If you're on a tight schedule, buying first can be beneficial, ensuring you have a place to move into before your set deadline.

However, buying first requires significant financial resources.

You'll have to deal with your existing mortgage payments or selling costs, as well as the down payment, moving fees, and upkeep for both properties.

This could be challenging if you're on a tight budget or limited income.

Furthermore, buying first may make getting a new mortgage more difficult.

Your debt-to-income ratio will be higher since you still have existing mortgage debt, and this could lead to limited loan options, higher interest rates or even disqualification from a loan.

Selling Before Buying

Selling your old house first can be a viable option, but it requires careful consideration and planning to ensure a smooth process.

To start, you'll want to arrange temporary housing before you list your current home. This can involve staying with friends or family, renting a hotel room or apartment, or finding other suitable housing that fits your needs.

To minimize the time spent in temporary housing, it's essential to know what you're looking for in a new house before selling your old one.

Start researching neighborhoods, narrowing down your list of must-haves, and get preapproved for a mortgage loan.

When you finally accept an offer on your current home, it's time to be ready to move quickly.

Having a mortgage lender in mind, setting a budget, and knowing your timeline will enable you to make offers on relevant properties right away.

Finally, you can consider negotiating a lease-back agreement with the buyer of your old home if they're not in a hurry to move in.

This arrangement would allow you to rent the property for a certain period while you find a new home. You may have to make financial adjustments or offer other concessions to the buyer as part of the lease-back agreement.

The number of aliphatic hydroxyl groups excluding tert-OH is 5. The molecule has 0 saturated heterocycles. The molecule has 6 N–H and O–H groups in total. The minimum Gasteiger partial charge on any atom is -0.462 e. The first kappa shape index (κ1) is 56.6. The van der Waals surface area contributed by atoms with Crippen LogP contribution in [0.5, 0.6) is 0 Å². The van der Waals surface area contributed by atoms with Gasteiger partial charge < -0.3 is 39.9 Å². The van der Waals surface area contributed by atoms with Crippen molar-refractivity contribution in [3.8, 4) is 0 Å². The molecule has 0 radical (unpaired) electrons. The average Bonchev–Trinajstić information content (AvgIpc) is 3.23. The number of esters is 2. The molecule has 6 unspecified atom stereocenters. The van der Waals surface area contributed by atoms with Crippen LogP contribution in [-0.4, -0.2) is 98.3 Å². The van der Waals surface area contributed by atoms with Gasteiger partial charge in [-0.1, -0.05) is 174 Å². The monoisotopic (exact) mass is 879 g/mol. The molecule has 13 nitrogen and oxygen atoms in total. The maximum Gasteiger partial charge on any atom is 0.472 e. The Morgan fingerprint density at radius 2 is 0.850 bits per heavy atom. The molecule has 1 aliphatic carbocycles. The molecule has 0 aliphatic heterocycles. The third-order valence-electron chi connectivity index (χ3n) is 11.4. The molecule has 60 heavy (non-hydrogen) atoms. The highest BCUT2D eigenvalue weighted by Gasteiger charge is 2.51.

Benefits of Selling Your Current Home Prior to Purchasing

  • You'll know precisely the equity amount you have to put toward the new property.
  • Rolling over the equity from your present home into the next purchase is straightforward.
  • Completing one phase first by closing out your current chapter can prove less stressful before shifting focus to your next relocation.

Drawbacks of Selling Your Present Home Before Buying Another

  • You will probably need to arrange temporary accommodations.
  • Expenses can accumulate from storage fees and two separate moving processes.

Buying Before Selling

If you've decided to purchase your new home first, there are specific strategies you can use to simplify the process and minimize financial risks.

Firstly, you can rent out your old property or list it on short-term rental platforms such as Airbnb, VRBO, or others. By doing so, you can generate income to cover mortgage payments and expenses while you search for a long-term buyer.

Secondly, you could consider a contingency clause when submitting an offer on your new home.

This contingency states that your offer is subject to the sale of your current home within a specified timeframe.

If you can't sell your house within that period, you have the option to back out of the deal with no penalties. Some sellers may not agree to this clause, but in a slow market, you might have the chance to negotiate.

Finally, if you have equity in your current home, you could use this to free up cash to finance your new purchase.

A home equity loan or bridge loan could help cover your down payment, closing costs, and other expenses while you maintain both properties.

Keep in mind that these options may have high-interest rates; so, it’s crucial to consult with a financial advisor before choosing any of these methods.

Benefits of Purchasing a Home Before Selling Your Current One

  • You'll have a new residence ready for you to move into right away, avoiding storage fees and temporary housing costs.
  • You only need to relocate one time, saving you money compared to multiple moves.
  • Without the pressure of being on a tight deadline, you can take the necessary time to find a home you truly love rather than having to rush into a decision. You always have the option to remain in your current house a bit longer during your search.